Ask anyone whoís training for a marathon what pieces of equipment are necessary for a successful run, and outside of good shoes, they that will likely say: 1) a Watch and 2) an iPod. Now some may also say a Fuel Belt, but in speaking with many marathon runners, this tends to be a distant third. However, more often than not, the Watch and the iPod are viewed as two essential pieces of marathon gadgetry that we rely on to gauge/monitor performance and motivate us as we run.
The subject of iPodís and their importance has come under recent scrutiny due to some marathons placing bans on them claiming that they pose a safety risk, and in some cases an unfair competitive advantage. (Read this article for more info on this topic.) While this has not stopped people from running with them on Race Day, itís led to some runners feeling like ďoutlawsĒ as they are technically breaking rules that have been put in place by the associated sanctioning body of the race. While my understanding is that this ďbanĒ has been relaxed recently and just applied to runners competing in elite categories, the outcry it raised certainly highlights the important role that iPods and other gadgetry play in running a marathon.
So, why is this? Granted, Iím a focus group of one, but Iím going to put a stake in the ground and say that it has to do with the way we train and the psychology associated with it. When you spend months preparing for a particular activity, you become accustomed to doing things in a certain manner, and no one wants things changed up on them at the last moment. Therefore, when it comes to Race Day, we want to be able to take these items with us, as they have played a very important role in getting us to this particular point. However, one question to ask yourself is, are these items really necessary? I mean, have you or would you consider running without them?
I guess Iím a bit of an anomaly, because since Iíve started running marathons, Iíve never run (a race or trained) with a Watch or an iPod. Granted when I first started running, I did use a Walkman, but when I moved to a more urban environment I put it aside, as I had one too many close calls with errant drivers. Iíve also considered getting a Watch, but still have yet to do so. Therefore, when I tell people this it often leads to some blank stares and a lot of questions.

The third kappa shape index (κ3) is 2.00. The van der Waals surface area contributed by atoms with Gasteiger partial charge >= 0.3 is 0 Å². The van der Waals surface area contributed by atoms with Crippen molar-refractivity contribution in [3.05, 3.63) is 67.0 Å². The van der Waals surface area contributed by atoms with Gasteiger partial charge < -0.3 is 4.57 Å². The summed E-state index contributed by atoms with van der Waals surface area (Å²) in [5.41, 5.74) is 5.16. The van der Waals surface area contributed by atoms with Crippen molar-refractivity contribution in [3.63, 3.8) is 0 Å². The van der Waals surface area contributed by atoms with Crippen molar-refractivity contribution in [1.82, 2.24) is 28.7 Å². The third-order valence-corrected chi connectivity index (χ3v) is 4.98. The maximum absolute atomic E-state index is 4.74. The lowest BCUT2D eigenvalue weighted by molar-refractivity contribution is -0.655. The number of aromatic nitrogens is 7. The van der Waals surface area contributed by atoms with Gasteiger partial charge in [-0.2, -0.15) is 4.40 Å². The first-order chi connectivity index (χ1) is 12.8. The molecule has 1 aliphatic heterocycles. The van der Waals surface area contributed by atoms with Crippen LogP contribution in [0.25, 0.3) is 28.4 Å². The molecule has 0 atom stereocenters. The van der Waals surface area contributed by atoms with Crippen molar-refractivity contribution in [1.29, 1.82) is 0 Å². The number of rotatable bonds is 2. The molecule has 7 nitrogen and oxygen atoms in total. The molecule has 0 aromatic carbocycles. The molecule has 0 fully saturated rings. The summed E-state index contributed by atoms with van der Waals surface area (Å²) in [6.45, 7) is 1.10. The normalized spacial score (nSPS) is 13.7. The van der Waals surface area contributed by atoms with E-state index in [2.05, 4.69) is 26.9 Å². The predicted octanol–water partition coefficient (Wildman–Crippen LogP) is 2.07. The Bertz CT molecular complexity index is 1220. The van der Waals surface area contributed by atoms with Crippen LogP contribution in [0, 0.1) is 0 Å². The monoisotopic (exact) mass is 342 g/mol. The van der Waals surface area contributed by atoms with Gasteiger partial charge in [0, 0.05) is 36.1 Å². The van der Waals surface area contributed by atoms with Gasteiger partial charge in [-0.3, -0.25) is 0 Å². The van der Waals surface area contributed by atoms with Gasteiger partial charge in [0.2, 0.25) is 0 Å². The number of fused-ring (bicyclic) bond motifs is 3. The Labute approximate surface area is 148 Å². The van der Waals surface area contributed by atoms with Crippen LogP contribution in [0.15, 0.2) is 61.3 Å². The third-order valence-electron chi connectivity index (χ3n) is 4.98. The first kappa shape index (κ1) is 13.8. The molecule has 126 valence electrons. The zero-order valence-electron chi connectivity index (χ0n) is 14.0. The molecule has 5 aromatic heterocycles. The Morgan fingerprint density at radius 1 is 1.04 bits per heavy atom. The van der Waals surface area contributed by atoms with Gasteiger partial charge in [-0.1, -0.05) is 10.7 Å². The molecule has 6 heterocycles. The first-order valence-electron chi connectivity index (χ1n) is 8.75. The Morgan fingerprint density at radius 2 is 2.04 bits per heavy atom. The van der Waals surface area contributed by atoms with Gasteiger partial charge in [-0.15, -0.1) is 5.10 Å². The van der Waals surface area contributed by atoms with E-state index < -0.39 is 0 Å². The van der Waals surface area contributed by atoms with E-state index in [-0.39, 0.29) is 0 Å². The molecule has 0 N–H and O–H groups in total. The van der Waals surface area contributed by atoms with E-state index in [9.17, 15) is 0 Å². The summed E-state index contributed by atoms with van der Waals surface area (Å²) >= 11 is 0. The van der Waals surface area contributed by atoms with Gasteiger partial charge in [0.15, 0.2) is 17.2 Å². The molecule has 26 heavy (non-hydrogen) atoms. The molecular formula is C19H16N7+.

When answering questions I get on this subject, I most often say that I donít want anything to impact the experience of the ďrunĒ itself. What I mean here is that running to me is a very peaceful experience where I often do some of my very best thinking and problem solving. Therefore, if I were to listen to an iPod would this element be impacted? As for wearing a Watch, while my time on Race Day has always been important, itís never been something Iíve measured as I train. As a result, while training is extremely challenging, I view and measure it based on my stated objective (how far I will run) versus the time associated with it. While this does mean that some of my runs are likely slower than others, it ensures that while I am training Iím really just focused on the run itself, more than my time or splits. For me, the ability to just let my mind wander and not worry about splits or times, makes for a much more relaxing experience as I train.
As a result of the way I have trained, it makes me actually approach Race Day in a completely different manner. Itís the point where I switch my focus from the ďrunĒ, to the ďtimeĒ. While you will not find me wearing a Watch, Iím calculating and estimating splits at each mile marker in my head. As for music and motivation, it comes from the sounds of my fellow runners and the folks lining the course. While Race Day is certainly a unique experience for all of us, for me itís where I shift from being a runner to being a competitorÖgranted the person I am competing against is myself.
While at its core, running a marathon is a physical activity, what Iím getting at here is that psychology plays a big role as well. For me, training and then running on Race Day in absence of a Watch and iPod, has been a key component to keeping and maintaining that psychological edge which accompanies the physical challenges of running a marathon. Itís also whatís enabled me to approach training as something to be enjoyed and as a means to, dare I say, relax. At the same time, itís also ensured that on Race Day, while physically Iím ready to run... psychologically, Iím ready to compete.
- Steve Silva, Boston.com senior producer, two-time Boston Marathon sub-four hour runner.
- Ty Velde is a 16-time Boston qualifier who's completed 12 consecutive Boston Marathons and 25 marathons overall. Ty is now training for his 13th Boston run and will provide training tips for those who train solo and outside, no matter what temperature it is.
- Rich 'Shifter' Horgan is a 19-time Dana-Farber Marathon Challenge team member who runs in honor of his father, who died of colon cancer. He will provide updates on local running events with a focus on the charitable organizations that provide Boston Marathon entries for their organization's fund raising purposes